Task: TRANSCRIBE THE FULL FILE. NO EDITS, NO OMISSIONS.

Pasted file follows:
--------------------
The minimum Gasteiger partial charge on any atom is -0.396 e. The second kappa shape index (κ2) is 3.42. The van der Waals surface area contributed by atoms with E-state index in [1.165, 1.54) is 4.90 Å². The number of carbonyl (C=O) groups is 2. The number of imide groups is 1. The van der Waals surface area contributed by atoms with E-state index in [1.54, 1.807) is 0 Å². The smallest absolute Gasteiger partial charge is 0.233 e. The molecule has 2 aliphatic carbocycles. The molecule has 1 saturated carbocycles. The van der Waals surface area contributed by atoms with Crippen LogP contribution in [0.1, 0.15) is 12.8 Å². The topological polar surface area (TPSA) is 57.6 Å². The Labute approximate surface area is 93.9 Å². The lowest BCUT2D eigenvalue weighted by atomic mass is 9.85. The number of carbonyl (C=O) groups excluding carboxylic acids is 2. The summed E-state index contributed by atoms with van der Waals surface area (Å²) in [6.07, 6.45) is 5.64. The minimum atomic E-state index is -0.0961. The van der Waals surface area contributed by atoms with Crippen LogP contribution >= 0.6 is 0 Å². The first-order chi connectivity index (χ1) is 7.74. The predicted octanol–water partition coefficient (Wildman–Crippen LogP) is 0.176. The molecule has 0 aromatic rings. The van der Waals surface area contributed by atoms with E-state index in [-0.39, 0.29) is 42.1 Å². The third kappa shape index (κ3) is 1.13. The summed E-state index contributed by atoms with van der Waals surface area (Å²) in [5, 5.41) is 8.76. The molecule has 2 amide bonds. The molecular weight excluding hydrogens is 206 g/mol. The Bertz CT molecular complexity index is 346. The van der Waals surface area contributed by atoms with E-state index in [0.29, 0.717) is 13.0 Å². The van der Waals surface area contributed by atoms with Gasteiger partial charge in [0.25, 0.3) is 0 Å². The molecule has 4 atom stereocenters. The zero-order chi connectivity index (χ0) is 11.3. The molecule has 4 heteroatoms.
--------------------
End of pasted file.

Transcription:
The minimum Gasteiger partial charge on any atom is -0.396 e. The second kappa shape index (κ2) is 3.42. The van der Waals surface area contributed by atoms with E-state index in [1.165, 1.54) is 4.90 Å². The number of carbonyl (C=O) groups is 2. The number of imide groups is 1. The van der Waals surface area contributed by atoms with E-state index in [1.54, 1.807) is 0 Å². The smallest absolute Gasteiger partial charge is 0.233 e. The molecule has 2 aliphatic carbocycles. The molecule has 1 saturated carbocycles. The van der Waals surface area contributed by atoms with Crippen LogP contribution in [0.1, 0.15) is 12.8 Å². The topological polar surface area (TPSA) is 57.6 Å². The Labute approximate surface area is 93.9 Å². The lowest BCUT2D eigenvalue weighted by atomic mass is 9.85. The number of carbonyl (C=O) groups excluding carboxylic acids is 2. The summed E-state index contributed by atoms with van der Waals surface area (Å²) in [6.07, 6.45) is 5.64. The minimum atomic E-state index is -0.0961. The van der Waals surface area contributed by atoms with Crippen LogP contribution >= 0.6 is 0 Å². The first-order chi connectivity index (χ1) is 7.74. The predicted octanol–water partition coefficient (Wildman–Crippen LogP) is 0.176. The molecule has 0 aromatic rings. The van der Waals surface area contributed by atoms with E-state index in [-0.39, 0.29) is 42.1 Å². The third kappa shape index (κ3) is 1.13. The summed E-state index contributed by atoms with van der Waals surface area (Å²) in [5, 5.41) is 8.76. The molecule has 2 amide bonds. The molecular weight excluding hydrogens is 206 g/mol. The Bertz CT molecular complexity index is 346. The van der Waals surface area contributed by atoms with E-state index in [0.29, 0.717) is 13.0 Å². The van der Waals surface area contributed by atoms with Gasteiger partial charge in [0.25, 0.3) is 0 Å². The molecule has 4 atom stereocenters. The zero-order chi connectivity index (χ0) is 11.3. The molecule has 4 heteroatoms.